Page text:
Whose rules rule road for truckers?
In high court, a city argues to control trucks on its streets.
WASHINGTON — To a motorist stranded in a broken-down car, nothing is more beautiful than the sight of an approaching tow truck.
But what if the tow-truck driver is an asphalt-plying pirate, refusing to accept credit cards or personal checks, and declining to carry insurance to cover damage he causes?
In the US, such issues are traditionally covered in local licensing processes: Cities require tow-truck operators to accept credit cards, carry insurance, and stay open late. But a case before the US Supreme Court is raising questions about whether local governments have the authority to regulate towing operations in the wake of congressional deregulation of the trucking industry.
That's the issue justices are considering this morning, in a case that pits the city of Columbus, Ohio, against Ours Garage & Wrecking Service Inc.
The case is about much more than tow-truck regulations: It also implicates one of the most fundamental issues of American constitutional government Congress's power to regulate interstate commerce versus the power of state and local governments to control issues they view as local.
"Federalism isn't only about states' rights; it is about the balance between state and federal rights," says Erik Jaffe, a Washington, D.C., lawyer who filed a friend-of-the-court brief on behalf of the Towing and Recovery Association of America. "This will help clarify where the federal areas are and where the areas (of state power) worth fighting about are."
At issue is the meaning of a 1994 statute in which Congress bars state and local governments from regulating "a price, route, or service of any motor carrier." In effect, the law leaves it to market forces, or Congress itself, to regulate trucking companies including tow-truck operations.
But the statute also says that states have the power to enact and enforce safety regulations for the trucking industry.
The case revolves around whether states may delegate that authority to towns and cities as justification to continue local licensing of tow-truck operators.
THE city of Columbus, backed by friend-of-the-court briefs from a string of other cities and towns including San Francisco, New York, and Chicago, says such a delegation of power is proper.
Ours Garage, backed by the trucking industry, towing-industry organizations, and the Cargo Airline Association, says delegation of the state's power would violate the law and undermine Congress's intent.
"Every major city in America has enacted ordinances addressing towing safety," says Jeffrey Sutton, a lawyer for Columbus, Ohio, in his brief to the court.
Mr. Sutton says that states retain the power to choose how, when, and where their authority to enact safety regulations is exercised. "When the safety exception was passed in 1994, the discretion of states to delegate their police powers to local governments was as well known as it was widespread," he says.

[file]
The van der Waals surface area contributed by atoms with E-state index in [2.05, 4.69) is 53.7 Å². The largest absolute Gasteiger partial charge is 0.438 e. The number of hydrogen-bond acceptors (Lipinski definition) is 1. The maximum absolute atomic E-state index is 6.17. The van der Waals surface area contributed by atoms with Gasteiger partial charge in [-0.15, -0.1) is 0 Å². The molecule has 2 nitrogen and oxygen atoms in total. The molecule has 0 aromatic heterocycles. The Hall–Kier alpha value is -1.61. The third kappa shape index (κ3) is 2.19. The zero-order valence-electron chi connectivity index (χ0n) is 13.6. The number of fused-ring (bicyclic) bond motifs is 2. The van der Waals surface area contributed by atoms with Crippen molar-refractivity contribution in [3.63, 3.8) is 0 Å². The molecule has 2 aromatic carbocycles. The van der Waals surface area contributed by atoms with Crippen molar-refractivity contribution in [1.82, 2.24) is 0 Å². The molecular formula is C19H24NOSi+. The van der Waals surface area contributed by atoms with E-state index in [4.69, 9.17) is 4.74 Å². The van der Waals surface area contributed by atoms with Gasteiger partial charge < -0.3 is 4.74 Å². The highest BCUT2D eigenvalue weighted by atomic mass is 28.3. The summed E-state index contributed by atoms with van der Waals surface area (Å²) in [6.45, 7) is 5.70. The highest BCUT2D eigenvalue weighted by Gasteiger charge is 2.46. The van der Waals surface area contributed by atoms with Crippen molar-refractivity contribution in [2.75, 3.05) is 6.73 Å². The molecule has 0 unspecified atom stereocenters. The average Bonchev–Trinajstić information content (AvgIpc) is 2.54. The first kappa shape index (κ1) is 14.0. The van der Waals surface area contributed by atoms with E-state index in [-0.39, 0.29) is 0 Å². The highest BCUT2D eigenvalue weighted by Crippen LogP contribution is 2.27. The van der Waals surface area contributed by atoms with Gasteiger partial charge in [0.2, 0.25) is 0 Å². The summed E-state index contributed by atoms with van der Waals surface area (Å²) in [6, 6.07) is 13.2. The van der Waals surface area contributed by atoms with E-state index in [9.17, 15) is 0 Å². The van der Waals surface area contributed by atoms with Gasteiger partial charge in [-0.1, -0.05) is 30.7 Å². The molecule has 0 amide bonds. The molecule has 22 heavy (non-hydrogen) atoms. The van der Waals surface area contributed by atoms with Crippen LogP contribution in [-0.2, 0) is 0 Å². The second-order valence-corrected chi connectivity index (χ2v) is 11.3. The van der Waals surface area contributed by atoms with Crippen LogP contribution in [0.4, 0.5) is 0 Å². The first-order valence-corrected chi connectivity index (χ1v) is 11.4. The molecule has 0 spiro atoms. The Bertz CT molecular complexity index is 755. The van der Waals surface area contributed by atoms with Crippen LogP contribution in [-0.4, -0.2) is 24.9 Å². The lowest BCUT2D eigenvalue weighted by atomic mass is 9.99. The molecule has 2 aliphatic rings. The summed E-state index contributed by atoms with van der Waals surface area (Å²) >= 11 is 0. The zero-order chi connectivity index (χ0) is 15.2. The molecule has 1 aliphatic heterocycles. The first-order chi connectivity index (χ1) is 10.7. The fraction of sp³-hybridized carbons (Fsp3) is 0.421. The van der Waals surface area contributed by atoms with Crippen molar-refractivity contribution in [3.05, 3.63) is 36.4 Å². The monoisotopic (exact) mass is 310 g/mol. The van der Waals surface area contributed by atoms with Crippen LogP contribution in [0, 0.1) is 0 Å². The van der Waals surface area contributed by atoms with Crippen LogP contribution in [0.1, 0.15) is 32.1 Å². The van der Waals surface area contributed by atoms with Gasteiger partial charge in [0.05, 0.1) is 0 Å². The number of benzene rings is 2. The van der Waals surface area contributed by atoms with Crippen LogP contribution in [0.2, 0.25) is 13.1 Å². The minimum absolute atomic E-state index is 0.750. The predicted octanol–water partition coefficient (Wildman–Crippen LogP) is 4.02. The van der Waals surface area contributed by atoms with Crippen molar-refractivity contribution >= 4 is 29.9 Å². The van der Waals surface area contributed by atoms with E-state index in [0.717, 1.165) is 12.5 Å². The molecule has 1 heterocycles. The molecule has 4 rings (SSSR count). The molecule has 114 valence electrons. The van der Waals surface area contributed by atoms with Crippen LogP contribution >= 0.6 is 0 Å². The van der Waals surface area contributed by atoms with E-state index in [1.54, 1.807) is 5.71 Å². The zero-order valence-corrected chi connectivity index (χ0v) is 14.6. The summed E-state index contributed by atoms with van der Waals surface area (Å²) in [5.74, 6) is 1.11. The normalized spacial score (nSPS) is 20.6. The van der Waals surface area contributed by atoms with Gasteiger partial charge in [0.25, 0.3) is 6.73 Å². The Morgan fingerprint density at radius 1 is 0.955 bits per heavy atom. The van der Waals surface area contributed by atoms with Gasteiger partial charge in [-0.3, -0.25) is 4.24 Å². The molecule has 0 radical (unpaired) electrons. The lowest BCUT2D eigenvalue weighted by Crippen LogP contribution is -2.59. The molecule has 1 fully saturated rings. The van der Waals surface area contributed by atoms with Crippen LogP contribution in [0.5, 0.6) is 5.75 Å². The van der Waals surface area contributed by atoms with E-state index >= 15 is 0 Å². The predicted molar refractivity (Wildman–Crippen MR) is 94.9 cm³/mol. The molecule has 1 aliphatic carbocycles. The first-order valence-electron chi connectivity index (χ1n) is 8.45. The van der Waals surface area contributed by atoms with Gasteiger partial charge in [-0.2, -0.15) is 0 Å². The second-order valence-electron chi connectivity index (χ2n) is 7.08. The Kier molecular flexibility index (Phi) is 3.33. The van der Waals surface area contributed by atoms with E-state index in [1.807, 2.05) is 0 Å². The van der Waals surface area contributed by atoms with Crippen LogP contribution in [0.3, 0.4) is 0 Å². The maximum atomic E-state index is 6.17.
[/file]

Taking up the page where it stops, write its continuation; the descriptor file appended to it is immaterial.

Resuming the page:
US Solicitor General Theodore Olson agrees: "A state generally possesses absolute discretion to delegate as much or as little authority as it chooses to its political subdivisions," he writes in his brief to the court.
Mr. Olson says that any attempt by Congress to dictate the precise means through which a state exercises its delegation prerogatives "would intrude upon the traditional authority of a state to allocate power among its various subordinate units in a manner as it sees fit."
But such an approach would undermine what Congress was attempting to achieve, counters Richard Cordray, a Grove City, Ohio, lawyer representing Ours Garage.
"In the course of deregulating the trucking industry nationwide, Congress sought to promote free competition among motor carriers in order to provide greater efficiency and lower prices for consumers," Mr. Cordray writes in his brief to the court.
"Congress abolished the Interstate Commerce Commission, substantially reduced the amount of federal regulation, and carefully limited the extent of permissible regulation at the state and local level," he says. "These steps were all designed to liberate the trucking industry as much as possible from an inconsistent and inefficient tangle of restrictions that would impede the central goal of deregulation."
In Columbus, tow-truck operators were required to purchase municipal licenses each year. The licenses cost $75 per tow truck, and $15 to $25 per driver.
The license process includes an annual safety inspection, and requirements that operators maintain liability insurance and keep records on each vehicle towed.
IN SEPTEMBER 1998, the license for Ours Garage expired, and the company failed to renew it.
When one of its drivers was cited for not having a towing license, the company challenged the licensing requirement in court.
Ours Garage claimed the city had no authority to regulate tow trucks.
A federal judge and a federal appeals-court panel agreed, ruling that Congress has preempted the city's towing ordinance.
Three other appeals courts have ruled the same way, while a New York appeals court ruled that local licensing is allowed.